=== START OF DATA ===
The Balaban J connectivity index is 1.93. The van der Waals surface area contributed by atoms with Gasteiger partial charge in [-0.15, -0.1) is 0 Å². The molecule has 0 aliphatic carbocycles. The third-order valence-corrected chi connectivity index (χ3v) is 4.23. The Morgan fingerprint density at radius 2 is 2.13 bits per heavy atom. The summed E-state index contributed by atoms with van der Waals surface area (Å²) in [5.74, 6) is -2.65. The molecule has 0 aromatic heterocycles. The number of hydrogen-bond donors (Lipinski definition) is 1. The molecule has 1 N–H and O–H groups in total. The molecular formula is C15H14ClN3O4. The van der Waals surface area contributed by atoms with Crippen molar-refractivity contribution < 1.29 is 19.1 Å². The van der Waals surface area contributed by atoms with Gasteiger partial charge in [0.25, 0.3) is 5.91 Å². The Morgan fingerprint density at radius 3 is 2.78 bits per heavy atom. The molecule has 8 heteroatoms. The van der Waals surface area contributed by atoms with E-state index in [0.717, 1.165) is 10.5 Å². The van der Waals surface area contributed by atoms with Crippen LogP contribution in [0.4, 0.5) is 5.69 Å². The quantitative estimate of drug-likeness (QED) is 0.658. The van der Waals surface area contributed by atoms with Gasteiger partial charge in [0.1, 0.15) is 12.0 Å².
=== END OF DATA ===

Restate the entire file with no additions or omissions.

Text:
The Balaban J connectivity index is 1.93. The van der Waals surface area contributed by atoms with Gasteiger partial charge in [-0.15, -0.1) is 0 Å². The molecule has 0 aliphatic carbocycles. The third-order valence-corrected chi connectivity index (χ3v) is 4.23. The Morgan fingerprint density at radius 2 is 2.13 bits per heavy atom. The summed E-state index contributed by atoms with van der Waals surface area (Å²) in [5.74, 6) is -2.65. The molecule has 0 aromatic heterocycles. The number of hydrogen-bond donors (Lipinski definition) is 1. The molecule has 1 N–H and O–H groups in total. The molecular formula is C15H14ClN3O4. The van der Waals surface area contributed by atoms with Crippen molar-refractivity contribution < 1.29 is 19.1 Å². The van der Waals surface area contributed by atoms with Gasteiger partial charge in [0.25, 0.3) is 5.91 Å². The Morgan fingerprint density at radius 3 is 2.78 bits per heavy atom. The molecule has 8 heteroatoms. The van der Waals surface area contributed by atoms with E-state index in [0.717, 1.165) is 10.5 Å². The van der Waals surface area contributed by atoms with Crippen LogP contribution in [0.4, 0.5) is 5.69 Å². The quantitative estimate of drug-likeness (QED) is 0.658. The van der Waals surface area contributed by atoms with Gasteiger partial charge in [0.1, 0.15) is 12.0 Å².